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Zootopia (2016)
Movie Reviews

Zootopia (2016)

Strong messages about racism and prejudice make this one of the better recent Disney animated features.

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Anyone who knows me and/or keeps up with my reviews already knows I’m a sucker for a lot of things, whether it’s emotional dramas, action-packed adventures, a good comedy, and especially anthropomorphic animals (I think my Popzara avatar and name gave that away). So when I learned all of these would be coming together in Disney’s 55th animated movie Zootopia, to say I was excited to see it was a huge understatement.

I’m pleased to say my expectations were met and exceeded, as it is without a doubt the best movie I’ve seen in 2016 so far as it prowls its way into the best animated picture list as well as viewers’ hearts.

The story starts off simple enough with the young Judy Hopps (voiced perfectly by Ginnifer Goodwin), a rabbit from the country-like town of Bunnyburrow who dreams of making the world a better place by becoming a police officer in the huge city of Zootopia. After going through rigorous tests and training, she becomes the first bunny officer on the police force, much to the dismay of her teammates as only bigger, stronger animals usually make the cut. Her chief named Bogo (voiced by the always great Idris Elba) assigns her to traffic duty to keep her out of the way, but Judy takes down a petty crook instead of doing her assigned job, leading to Bogo nearly firing her before Mrs. Otterton (voiced by Octavia Spencer) asks the police to help find her missing husband. Judy takes the case and Bogo gives her two days to find him or she’s forced to resign.

While looking for clues, she comes across a crafty con-artist fox named Nick Wilde (voiced spot-on by Jason Bateman) who has friends in high and low places that can help them solve the case. What comes next will be the biggest adventure of their lives as they learn that more animals are missing and are somehow reverting back to being savage, which sparks fear in the entire city that the two of them will have to overcome if they want to save it and stop whoever or whatever is causing it.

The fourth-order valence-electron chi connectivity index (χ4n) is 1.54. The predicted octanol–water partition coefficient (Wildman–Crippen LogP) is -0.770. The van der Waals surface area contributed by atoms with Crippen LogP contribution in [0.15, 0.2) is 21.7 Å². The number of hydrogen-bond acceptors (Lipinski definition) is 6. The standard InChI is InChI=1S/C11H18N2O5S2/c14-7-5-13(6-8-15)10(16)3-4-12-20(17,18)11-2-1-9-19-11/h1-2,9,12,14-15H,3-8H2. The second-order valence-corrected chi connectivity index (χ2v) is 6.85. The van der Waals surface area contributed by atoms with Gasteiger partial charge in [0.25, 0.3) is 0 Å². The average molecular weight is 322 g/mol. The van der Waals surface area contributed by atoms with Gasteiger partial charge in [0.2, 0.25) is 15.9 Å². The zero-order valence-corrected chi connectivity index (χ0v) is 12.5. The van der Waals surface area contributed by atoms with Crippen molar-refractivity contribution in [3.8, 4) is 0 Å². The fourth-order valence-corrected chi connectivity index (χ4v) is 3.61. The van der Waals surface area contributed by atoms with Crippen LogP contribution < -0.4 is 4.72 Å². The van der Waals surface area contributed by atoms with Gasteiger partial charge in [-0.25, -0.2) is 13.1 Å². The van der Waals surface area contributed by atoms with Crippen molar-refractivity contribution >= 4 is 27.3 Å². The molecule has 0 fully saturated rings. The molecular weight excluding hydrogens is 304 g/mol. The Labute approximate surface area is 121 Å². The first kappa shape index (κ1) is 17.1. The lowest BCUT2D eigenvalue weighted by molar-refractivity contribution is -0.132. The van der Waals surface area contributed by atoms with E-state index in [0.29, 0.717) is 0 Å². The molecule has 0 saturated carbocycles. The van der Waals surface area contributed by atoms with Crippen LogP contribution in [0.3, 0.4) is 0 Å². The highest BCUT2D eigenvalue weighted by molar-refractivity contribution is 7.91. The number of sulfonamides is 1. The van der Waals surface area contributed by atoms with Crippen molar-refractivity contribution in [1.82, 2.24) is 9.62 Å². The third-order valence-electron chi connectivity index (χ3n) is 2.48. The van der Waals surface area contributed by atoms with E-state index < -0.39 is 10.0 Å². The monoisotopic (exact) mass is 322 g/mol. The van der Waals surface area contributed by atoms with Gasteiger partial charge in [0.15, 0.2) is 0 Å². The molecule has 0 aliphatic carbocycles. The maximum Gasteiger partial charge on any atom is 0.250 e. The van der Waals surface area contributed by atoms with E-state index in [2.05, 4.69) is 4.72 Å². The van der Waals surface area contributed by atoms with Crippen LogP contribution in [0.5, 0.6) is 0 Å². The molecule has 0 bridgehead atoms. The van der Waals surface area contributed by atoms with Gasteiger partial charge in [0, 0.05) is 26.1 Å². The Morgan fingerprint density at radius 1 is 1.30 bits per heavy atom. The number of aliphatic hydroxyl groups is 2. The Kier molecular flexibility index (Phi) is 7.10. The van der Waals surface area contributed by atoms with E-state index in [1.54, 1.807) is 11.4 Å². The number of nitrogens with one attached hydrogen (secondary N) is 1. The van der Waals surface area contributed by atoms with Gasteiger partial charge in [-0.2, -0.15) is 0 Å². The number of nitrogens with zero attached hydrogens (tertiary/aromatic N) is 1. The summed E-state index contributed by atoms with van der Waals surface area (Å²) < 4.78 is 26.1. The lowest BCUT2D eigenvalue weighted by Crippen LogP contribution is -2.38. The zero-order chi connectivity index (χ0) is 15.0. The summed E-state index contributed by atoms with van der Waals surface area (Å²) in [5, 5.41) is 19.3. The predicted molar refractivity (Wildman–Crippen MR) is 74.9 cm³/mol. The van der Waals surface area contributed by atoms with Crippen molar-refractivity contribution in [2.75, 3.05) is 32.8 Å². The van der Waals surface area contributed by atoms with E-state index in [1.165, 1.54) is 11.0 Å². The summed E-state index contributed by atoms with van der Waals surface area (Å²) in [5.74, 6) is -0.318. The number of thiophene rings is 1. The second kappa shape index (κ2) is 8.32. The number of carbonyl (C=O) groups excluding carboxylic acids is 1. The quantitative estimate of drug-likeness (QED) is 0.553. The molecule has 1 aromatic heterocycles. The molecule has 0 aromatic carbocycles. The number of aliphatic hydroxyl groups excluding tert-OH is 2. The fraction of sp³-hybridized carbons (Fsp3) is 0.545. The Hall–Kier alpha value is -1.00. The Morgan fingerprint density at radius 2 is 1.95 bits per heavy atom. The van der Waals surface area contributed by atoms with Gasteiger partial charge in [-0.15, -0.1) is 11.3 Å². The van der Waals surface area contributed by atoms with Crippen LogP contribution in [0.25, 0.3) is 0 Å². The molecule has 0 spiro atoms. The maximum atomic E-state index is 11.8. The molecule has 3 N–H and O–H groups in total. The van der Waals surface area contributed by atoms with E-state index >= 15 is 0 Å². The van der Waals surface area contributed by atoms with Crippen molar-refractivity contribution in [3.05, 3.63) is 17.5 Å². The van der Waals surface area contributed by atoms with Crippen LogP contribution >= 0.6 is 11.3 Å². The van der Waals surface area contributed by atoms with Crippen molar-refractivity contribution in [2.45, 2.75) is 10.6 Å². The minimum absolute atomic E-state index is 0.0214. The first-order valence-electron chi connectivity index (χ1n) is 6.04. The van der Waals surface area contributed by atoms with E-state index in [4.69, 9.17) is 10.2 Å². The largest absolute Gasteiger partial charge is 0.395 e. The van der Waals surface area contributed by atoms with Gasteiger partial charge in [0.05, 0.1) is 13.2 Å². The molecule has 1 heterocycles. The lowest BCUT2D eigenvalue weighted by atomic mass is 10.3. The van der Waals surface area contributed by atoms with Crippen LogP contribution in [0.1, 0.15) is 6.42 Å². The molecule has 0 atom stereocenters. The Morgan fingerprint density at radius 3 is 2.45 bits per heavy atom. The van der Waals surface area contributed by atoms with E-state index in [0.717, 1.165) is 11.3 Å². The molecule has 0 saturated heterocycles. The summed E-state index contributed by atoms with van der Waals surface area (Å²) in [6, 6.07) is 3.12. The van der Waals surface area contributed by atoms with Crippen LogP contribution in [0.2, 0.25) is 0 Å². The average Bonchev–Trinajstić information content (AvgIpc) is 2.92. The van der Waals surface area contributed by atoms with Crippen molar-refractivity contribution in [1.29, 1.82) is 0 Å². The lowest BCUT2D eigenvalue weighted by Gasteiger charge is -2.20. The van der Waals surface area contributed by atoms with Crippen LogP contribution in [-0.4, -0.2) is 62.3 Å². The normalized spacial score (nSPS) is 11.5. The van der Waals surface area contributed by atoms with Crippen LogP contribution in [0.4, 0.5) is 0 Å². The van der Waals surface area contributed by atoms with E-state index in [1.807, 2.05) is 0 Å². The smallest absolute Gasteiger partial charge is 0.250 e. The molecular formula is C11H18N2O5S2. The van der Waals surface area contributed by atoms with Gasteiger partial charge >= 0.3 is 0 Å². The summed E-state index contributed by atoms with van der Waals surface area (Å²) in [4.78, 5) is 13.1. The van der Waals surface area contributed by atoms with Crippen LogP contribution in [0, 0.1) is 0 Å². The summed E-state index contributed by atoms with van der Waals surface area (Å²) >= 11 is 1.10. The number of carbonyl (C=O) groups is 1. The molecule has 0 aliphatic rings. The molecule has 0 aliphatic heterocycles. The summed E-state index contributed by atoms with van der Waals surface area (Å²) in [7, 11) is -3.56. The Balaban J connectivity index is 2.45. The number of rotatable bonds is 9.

I was taking some serious liberties with that summary, as to say more would be giving away a great deal of what makes this movie so exciting and special. Directors Byron Howard and Rich Moore have done a fantastic job making a film that combines the fun of a traditional Disney movie, but adding in some serious topics such as fearing others and the prejudice that comes with it. Being a huge fan of the Blacksad graphic novels (make a movie or series about it already, pretty please!), I couldn’t help but wonder if the directors and writers were shooting for a family friendly take on that universe. I also enjoyed the witty writing of the movie and how it pokes fun at typical Disney features, such as Chief Bogo yelling at Judy and saying something to the effect of “This isn’t some happy, believe-in-yourself movie. So let it go!”, an obvious jab at Frozen.

I loved all the characters here as well, mainly with Nick and Judy having perfect chemistry as they take jabs at each other while also learning from their shortcomings and mistakes. Then there’s other fun cast members like J.K. Simmons voicing the mayor who’s a lion, the infamous Tommy Chong voicing a hippy yak, and even music star Shakira voicing a pop star gazelle who represents the heart of the city and tries to bring all animal races together. Needless to say Michael Giacchino does another perfect job scoring the movie as the music fits each scene wonderfully, and thanks to Shakira for getting her song, “Try Everything”, stuck in my head.

I could go on and on about how awesome Disney’s Zootopia is, and how it has some strong messages about racism and prejudice, but I loved it as a good time overall and it’s better for you to experience all the joy, pain, and fun for yourself. Rarely has a movie, animated or otherwise, hit all of the right marks with its spot on cast, characters, story, and music. Do yourself, your family and friends a favor and make a date to see this movie, as there’s loads of furry fun here your inner animal will go wild for.

About the Author: Chris Mitchell